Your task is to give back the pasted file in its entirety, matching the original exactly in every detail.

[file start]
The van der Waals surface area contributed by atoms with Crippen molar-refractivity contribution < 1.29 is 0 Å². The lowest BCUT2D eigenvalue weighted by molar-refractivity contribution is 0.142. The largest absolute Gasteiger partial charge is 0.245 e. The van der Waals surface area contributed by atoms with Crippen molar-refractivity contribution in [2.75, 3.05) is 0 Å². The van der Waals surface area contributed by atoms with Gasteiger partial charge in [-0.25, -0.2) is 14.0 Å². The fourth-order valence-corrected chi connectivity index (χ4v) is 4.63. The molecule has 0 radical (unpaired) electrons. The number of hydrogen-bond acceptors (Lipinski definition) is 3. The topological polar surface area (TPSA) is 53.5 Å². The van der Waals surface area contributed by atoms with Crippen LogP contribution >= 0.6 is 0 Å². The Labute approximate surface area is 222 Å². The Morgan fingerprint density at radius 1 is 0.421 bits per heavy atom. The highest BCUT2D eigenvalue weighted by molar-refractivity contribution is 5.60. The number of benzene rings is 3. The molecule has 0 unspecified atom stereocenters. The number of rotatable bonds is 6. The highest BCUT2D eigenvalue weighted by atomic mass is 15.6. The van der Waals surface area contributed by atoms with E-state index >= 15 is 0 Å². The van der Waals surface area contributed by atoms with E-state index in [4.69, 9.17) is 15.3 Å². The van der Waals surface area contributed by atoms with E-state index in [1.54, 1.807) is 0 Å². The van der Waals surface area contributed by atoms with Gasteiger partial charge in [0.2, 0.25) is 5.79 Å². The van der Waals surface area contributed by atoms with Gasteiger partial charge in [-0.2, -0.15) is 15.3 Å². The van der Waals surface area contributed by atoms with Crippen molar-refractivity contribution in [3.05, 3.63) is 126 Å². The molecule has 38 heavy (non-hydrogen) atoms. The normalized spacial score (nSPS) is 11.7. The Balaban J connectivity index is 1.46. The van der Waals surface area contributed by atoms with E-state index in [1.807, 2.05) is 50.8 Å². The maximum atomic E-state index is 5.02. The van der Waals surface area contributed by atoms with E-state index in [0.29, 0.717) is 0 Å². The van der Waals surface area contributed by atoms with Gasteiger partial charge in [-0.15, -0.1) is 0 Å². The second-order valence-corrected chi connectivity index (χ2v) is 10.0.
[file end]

The van der Waals surface area contributed by atoms with Crippen molar-refractivity contribution < 1.29 is 0 Å². The lowest BCUT2D eigenvalue weighted by molar-refractivity contribution is 0.142. The largest absolute Gasteiger partial charge is 0.245 e. The van der Waals surface area contributed by atoms with Crippen molar-refractivity contribution in [2.75, 3.05) is 0 Å². The van der Waals surface area contributed by atoms with Gasteiger partial charge in [-0.25, -0.2) is 14.0 Å². The fourth-order valence-corrected chi connectivity index (χ4v) is 4.63. The molecule has 0 radical (unpaired) electrons. The number of hydrogen-bond acceptors (Lipinski definition) is 3. The topological polar surface area (TPSA) is 53.5 Å². The van der Waals surface area contributed by atoms with Crippen LogP contribution >= 0.6 is 0 Å². The Labute approximate surface area is 222 Å². The Morgan fingerprint density at radius 1 is 0.421 bits per heavy atom. The highest BCUT2D eigenvalue weighted by molar-refractivity contribution is 5.60. The number of benzene rings is 3. The molecule has 0 unspecified atom stereocenters. The number of rotatable bonds is 6. The highest BCUT2D eigenvalue weighted by atomic mass is 15.6. The van der Waals surface area contributed by atoms with E-state index >= 15 is 0 Å². The van der Waals surface area contributed by atoms with E-state index in [4.69, 9.17) is 15.3 Å². The van der Waals surface area contributed by atoms with E-state index in [1.54, 1.807) is 0 Å². The van der Waals surface area contributed by atoms with Gasteiger partial charge in [0.2, 0.25) is 5.79 Å². The van der Waals surface area contributed by atoms with Gasteiger partial charge in [-0.2, -0.15) is 15.3 Å². The van der Waals surface area contributed by atoms with Crippen molar-refractivity contribution in [3.05, 3.63) is 126 Å². The molecule has 38 heavy (non-hydrogen) atoms. The normalized spacial score (nSPS) is 11.7. The Balaban J connectivity index is 1.46. The van der Waals surface area contributed by atoms with E-state index in [1.807, 2.05) is 50.8 Å². The maximum atomic E-state index is 5.02. The van der Waals surface area contributed by atoms with E-state index in [0.29, 0.717) is 0 Å². The van der Waals surface area contributed by atoms with Gasteiger partial charge in [-0.15, -0.1) is 0 Å². The second-order valence-corrected chi connectivity index (χ2v) is 10.0.